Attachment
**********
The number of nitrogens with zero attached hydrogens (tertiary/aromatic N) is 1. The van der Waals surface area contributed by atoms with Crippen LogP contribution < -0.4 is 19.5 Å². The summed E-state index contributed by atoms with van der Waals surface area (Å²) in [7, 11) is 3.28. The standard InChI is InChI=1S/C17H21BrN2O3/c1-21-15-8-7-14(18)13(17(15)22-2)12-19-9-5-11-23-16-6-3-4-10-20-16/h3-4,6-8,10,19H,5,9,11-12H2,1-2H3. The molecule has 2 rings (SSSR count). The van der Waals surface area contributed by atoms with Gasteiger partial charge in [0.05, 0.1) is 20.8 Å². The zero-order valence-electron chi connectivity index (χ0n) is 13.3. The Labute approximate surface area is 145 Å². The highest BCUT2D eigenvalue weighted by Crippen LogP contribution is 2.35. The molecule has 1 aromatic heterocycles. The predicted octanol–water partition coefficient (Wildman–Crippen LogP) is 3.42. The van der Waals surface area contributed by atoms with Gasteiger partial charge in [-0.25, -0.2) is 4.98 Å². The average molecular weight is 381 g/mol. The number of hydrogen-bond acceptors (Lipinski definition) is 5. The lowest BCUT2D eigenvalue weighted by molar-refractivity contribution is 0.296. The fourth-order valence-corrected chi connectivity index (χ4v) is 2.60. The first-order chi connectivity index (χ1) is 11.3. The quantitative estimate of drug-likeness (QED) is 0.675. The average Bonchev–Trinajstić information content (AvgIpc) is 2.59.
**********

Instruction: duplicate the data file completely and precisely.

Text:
The number of nitrogens with zero attached hydrogens (tertiary/aromatic N) is 1. The van der Waals surface area contributed by atoms with Crippen LogP contribution < -0.4 is 19.5 Å². The summed E-state index contributed by atoms with van der Waals surface area (Å²) in [7, 11) is 3.28. The standard InChI is InChI=1S/C17H21BrN2O3/c1-21-15-8-7-14(18)13(17(15)22-2)12-19-9-5-11-23-16-6-3-4-10-20-16/h3-4,6-8,10,19H,5,9,11-12H2,1-2H3. The molecule has 2 rings (SSSR count). The van der Waals surface area contributed by atoms with Gasteiger partial charge in [0.05, 0.1) is 20.8 Å². The zero-order valence-electron chi connectivity index (χ0n) is 13.3. The Labute approximate surface area is 145 Å². The highest BCUT2D eigenvalue weighted by Crippen LogP contribution is 2.35. The molecule has 1 aromatic heterocycles. The predicted octanol–water partition coefficient (Wildman–Crippen LogP) is 3.42. The van der Waals surface area contributed by atoms with Gasteiger partial charge in [-0.25, -0.2) is 4.98 Å². The average molecular weight is 381 g/mol. The number of hydrogen-bond acceptors (Lipinski definition) is 5. The lowest BCUT2D eigenvalue weighted by molar-refractivity contribution is 0.296. The fourth-order valence-corrected chi connectivity index (χ4v) is 2.60. The first-order chi connectivity index (χ1) is 11.3. The quantitative estimate of drug-likeness (QED) is 0.675. The average Bonchev–Trinajstić information content (AvgIpc) is 2.59.